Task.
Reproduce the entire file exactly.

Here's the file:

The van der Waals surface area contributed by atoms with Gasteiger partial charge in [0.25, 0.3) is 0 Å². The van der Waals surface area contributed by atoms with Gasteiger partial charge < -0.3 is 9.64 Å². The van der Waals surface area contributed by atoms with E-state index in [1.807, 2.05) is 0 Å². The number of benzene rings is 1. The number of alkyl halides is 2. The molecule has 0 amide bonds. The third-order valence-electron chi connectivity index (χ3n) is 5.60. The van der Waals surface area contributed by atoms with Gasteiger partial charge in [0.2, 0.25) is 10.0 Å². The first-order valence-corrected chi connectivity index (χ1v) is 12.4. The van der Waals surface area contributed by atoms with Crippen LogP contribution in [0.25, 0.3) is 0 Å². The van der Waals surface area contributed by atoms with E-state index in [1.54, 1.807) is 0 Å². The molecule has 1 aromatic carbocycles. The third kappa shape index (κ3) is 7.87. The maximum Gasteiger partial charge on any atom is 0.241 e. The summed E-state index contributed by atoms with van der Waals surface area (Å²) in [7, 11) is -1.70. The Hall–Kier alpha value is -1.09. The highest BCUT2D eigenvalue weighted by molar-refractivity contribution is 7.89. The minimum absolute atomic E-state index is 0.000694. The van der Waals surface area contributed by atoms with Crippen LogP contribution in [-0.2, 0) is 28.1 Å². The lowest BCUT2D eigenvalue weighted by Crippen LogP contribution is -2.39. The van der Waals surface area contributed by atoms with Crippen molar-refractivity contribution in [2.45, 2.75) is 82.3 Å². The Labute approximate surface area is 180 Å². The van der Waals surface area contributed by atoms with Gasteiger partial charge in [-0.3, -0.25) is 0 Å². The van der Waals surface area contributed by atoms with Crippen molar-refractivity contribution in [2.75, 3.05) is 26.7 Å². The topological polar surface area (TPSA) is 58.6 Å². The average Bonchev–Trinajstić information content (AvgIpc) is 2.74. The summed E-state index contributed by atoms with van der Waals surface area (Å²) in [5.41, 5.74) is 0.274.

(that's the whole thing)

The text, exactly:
The van der Waals surface area contributed by atoms with Gasteiger partial charge in [0.25, 0.3) is 0 Å². The van der Waals surface area contributed by atoms with Gasteiger partial charge < -0.3 is 9.64 Å². The van der Waals surface area contributed by atoms with E-state index in [1.807, 2.05) is 0 Å². The number of benzene rings is 1. The number of alkyl halides is 2. The molecule has 0 amide bonds. The third-order valence-electron chi connectivity index (χ3n) is 5.60. The van der Waals surface area contributed by atoms with Gasteiger partial charge in [0.2, 0.25) is 10.0 Å². The first-order valence-corrected chi connectivity index (χ1v) is 12.4. The van der Waals surface area contributed by atoms with Crippen LogP contribution in [0.25, 0.3) is 0 Å². The van der Waals surface area contributed by atoms with E-state index in [1.54, 1.807) is 0 Å². The molecule has 1 aromatic carbocycles. The third kappa shape index (κ3) is 7.87. The maximum Gasteiger partial charge on any atom is 0.241 e. The summed E-state index contributed by atoms with van der Waals surface area (Å²) in [7, 11) is -1.70. The Hall–Kier alpha value is -1.09. The highest BCUT2D eigenvalue weighted by molar-refractivity contribution is 7.89. The minimum absolute atomic E-state index is 0.000694. The van der Waals surface area contributed by atoms with Crippen LogP contribution in [-0.2, 0) is 28.1 Å². The lowest BCUT2D eigenvalue weighted by Crippen LogP contribution is -2.39. The van der Waals surface area contributed by atoms with Crippen molar-refractivity contribution in [2.45, 2.75) is 82.3 Å². The Labute approximate surface area is 180 Å². The van der Waals surface area contributed by atoms with Gasteiger partial charge in [-0.3, -0.25) is 0 Å². The van der Waals surface area contributed by atoms with Crippen molar-refractivity contribution in [2.75, 3.05) is 26.7 Å². The topological polar surface area (TPSA) is 58.6 Å². The average Bonchev–Trinajstić information content (AvgIpc) is 2.74. The summed E-state index contributed by atoms with van der Waals surface area (Å²) in [5.41, 5.74) is 0.274.